along the consumer decision journey popularized by McKinsey, I think there are a number of opportunities to take advantage of both integral and incidental emotion – as consumers consider their options they may experience a range of feelings from being overwhelmed or uninformed during the awareness and consideration phases, to feelings of pride and regret post purchase, or they may just be transferring emotions from one situation to another. Smart businesses will protect against incidental emotion by building in transition moments, or transformative emotional experiences into their brand strategy and will take advantage of integral emotion by recognizing the emotions consumers experience when they decide to make a purchase.
Despite the wisdom of marketers, emotion has not become a key aspect of the business strategy or organizational structure of very many brands. Product development and the priorities of big businesses across a spectrum of sectors (from financial services, to retail, to healthcare, to technology products and services) are all missing the importance of putting emotion at the center how they run their business (with a few notable exceptions like Virgin and Apple). This is counter-intuitive. Just think about it: most of the decisions we make, whether they are a purchase decision or an investment decision or healthcare decision, are emotional decisions.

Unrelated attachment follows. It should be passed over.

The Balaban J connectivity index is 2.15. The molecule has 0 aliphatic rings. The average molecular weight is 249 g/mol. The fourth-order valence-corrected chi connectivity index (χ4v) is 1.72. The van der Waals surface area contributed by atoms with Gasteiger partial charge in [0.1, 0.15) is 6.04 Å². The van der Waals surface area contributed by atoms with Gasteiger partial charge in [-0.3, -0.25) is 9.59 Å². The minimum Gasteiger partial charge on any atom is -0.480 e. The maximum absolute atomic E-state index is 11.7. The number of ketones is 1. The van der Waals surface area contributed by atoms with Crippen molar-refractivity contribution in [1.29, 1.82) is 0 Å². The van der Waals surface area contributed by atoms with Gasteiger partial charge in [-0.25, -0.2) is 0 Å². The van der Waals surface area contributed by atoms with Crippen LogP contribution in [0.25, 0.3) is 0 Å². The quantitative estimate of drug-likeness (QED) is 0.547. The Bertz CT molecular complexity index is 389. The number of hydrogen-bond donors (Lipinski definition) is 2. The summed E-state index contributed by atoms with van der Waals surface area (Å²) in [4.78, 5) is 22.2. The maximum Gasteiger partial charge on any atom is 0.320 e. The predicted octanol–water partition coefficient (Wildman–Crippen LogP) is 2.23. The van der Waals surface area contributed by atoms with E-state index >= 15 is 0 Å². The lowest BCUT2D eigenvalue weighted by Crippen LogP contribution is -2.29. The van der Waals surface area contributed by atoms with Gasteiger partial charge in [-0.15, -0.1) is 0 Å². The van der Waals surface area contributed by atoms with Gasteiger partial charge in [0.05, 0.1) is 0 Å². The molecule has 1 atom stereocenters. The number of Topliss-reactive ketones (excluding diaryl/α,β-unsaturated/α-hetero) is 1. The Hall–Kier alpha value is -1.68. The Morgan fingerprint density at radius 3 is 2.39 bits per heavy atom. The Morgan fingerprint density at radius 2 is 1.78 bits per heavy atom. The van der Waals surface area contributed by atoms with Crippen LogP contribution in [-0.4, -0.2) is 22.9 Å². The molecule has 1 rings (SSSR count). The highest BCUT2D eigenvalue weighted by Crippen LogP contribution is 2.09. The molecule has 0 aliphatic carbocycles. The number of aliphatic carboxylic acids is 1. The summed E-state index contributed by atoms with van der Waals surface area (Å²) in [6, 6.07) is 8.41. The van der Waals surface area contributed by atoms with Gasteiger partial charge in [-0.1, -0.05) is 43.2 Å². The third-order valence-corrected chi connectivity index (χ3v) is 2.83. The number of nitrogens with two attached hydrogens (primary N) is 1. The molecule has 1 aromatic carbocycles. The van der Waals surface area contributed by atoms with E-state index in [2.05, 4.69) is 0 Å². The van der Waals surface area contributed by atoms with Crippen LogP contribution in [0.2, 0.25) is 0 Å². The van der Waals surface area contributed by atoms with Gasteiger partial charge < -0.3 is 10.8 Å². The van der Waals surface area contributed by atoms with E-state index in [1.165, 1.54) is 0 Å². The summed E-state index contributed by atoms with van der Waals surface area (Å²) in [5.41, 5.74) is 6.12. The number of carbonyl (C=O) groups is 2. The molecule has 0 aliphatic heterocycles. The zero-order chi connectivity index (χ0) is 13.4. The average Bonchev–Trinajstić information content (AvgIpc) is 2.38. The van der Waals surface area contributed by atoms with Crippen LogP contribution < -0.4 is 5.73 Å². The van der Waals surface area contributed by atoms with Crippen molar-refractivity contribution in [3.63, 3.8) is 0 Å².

Two Sundays ago, my father’s oldest brother Vincenzo Petralia (Uncle Jimmy to his hundred or so nieces and nephews) passed away from cancer. When I found out that he had been diagnosed with cancer earlier this year, I wept for a long time – partly because I had many fond memories of him and partly […]
I arrived in Atlanta on Thursday for my ten-day residency at Kennesaw State University which is located just outside of Atlanta. I’m working with students in the Department of Theatre and Performance Studies in a variety of units ranging from an audition practicum (which I guest lectured in on Friday) to Senior Seminars and running […]